Gallery staff travelled to Bundaberg recently to install the touring exhibition Indo Pop: Indonesian Art from APT7 at the Bundaberg Regional Art Gallery. Henri Van Noordenburg, Project Officer QAGOMA Regional Services gives us an insight into the installation process and a background to the exhibition.
Touring exhibitions organised by the gallery share the state’s art Collection and programs with a network of regional Queensland galleries and community centres. The ‘Indo Pop’ tour commenced back in June 2015 and will run until September 2017 when it ends at the Toowoomba Regional Art Gallery, during which time it will have travelled to 12 regional art galleries around Queensland.
The installation team within each regional gallery consists of a small group of staff who are heavily supported by their volunteers. Many regional galleries would not be able to operate on a daily bases if it was not for the support of these art enthusiasts.
‘Indo Pop’ presents a group of artists who were a central feature of our 2012 flagship exhibition, The 7th Asia Pacific Triennial of Contemporary Art (APT7). These works join the state’s pioneering collection of contemporary Indonesian art, and build on the strong relationship Australia sustains with one of its closest neighbours.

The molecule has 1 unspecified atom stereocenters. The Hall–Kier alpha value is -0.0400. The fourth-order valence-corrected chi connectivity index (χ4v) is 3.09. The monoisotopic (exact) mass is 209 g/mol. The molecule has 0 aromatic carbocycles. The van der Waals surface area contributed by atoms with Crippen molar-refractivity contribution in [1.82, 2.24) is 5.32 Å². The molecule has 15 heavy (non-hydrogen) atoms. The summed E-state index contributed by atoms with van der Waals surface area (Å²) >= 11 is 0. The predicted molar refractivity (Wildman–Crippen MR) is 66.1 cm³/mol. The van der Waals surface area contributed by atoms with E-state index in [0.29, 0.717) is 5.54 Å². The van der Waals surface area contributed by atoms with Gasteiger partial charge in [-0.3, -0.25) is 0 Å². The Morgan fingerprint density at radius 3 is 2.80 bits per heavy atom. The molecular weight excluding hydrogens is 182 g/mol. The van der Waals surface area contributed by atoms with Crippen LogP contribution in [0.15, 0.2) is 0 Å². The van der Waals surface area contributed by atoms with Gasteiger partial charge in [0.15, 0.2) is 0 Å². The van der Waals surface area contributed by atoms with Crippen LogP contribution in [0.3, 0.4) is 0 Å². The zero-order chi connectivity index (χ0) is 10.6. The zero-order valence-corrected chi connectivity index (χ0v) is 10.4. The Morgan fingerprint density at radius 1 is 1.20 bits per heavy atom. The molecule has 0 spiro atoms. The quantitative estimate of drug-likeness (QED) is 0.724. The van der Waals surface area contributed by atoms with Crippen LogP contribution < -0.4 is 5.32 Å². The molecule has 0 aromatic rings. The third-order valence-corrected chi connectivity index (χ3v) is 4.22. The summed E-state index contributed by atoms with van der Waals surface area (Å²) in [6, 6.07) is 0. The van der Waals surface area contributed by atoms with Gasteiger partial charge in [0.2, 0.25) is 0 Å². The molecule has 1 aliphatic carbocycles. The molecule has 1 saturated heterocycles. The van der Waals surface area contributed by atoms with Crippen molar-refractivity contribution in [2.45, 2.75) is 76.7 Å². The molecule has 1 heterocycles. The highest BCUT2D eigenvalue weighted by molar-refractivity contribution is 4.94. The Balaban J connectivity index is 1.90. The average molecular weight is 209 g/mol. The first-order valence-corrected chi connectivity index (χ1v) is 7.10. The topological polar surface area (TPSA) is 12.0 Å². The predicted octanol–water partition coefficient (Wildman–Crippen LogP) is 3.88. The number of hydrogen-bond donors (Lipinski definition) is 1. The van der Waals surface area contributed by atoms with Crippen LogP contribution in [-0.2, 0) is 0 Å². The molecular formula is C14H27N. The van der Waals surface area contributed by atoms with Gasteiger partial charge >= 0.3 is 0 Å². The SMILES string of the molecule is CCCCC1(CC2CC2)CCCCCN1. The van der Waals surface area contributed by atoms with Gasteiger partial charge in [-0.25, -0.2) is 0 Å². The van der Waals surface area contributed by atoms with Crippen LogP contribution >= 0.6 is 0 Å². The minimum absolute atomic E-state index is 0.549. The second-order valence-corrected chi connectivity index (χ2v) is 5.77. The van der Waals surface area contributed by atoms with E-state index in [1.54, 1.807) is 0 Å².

The exhibition features five artists and groups who are at the forefront of contemporary Indonesian art, each having significant international profiles. The artists included are Uji Handoko Eko Saputro (aka Hahan), Wedhar, Edwin Roseno, Tromarama and Tintin Wulia.
In the late twentieth century, Indonesia lived through significant social and political changes that saw the country emerge from the militaristic government of the Suharto era (1967–98) to become the largest economy in South-East Asia. Since the 1970s, groups of contemporary artists in Indonesia have banded together to challenge social, political and economic structures as well as the arts establishment, creating a powerful voice of protest and criticism in their works.
Over the past decade, a new generation of Indonesian contemporary artists, like those featured in ‘Indo Pop’ have forged careers in the wake of the Suharto era, contributing to the nation’s new status as a major centre for international art. Armed with the rebellious spirit of their predecessors, changing media platforms and a recently booming art market, this exciting group of artists tend to look to urban and popular culture for new styles to express themselves. With a fun, witty and collaborative approach, these artists explore issues such as colonialism, migration, multiculturalism, consumerism and the urban experience, concerns that will resonate with many Australians.
Take a glimpse at the newly installed ‘Indo Pop’ exhibition at the Bundaberg Regional Gallery until 16 October 2016.
On the opening weekend, the Bundaberg Regional Gallery organised a recital series within the surrounds of ‘Indo Pop’. Wendy Davis recalls the intimate evening in Indo Pop met the Baroque.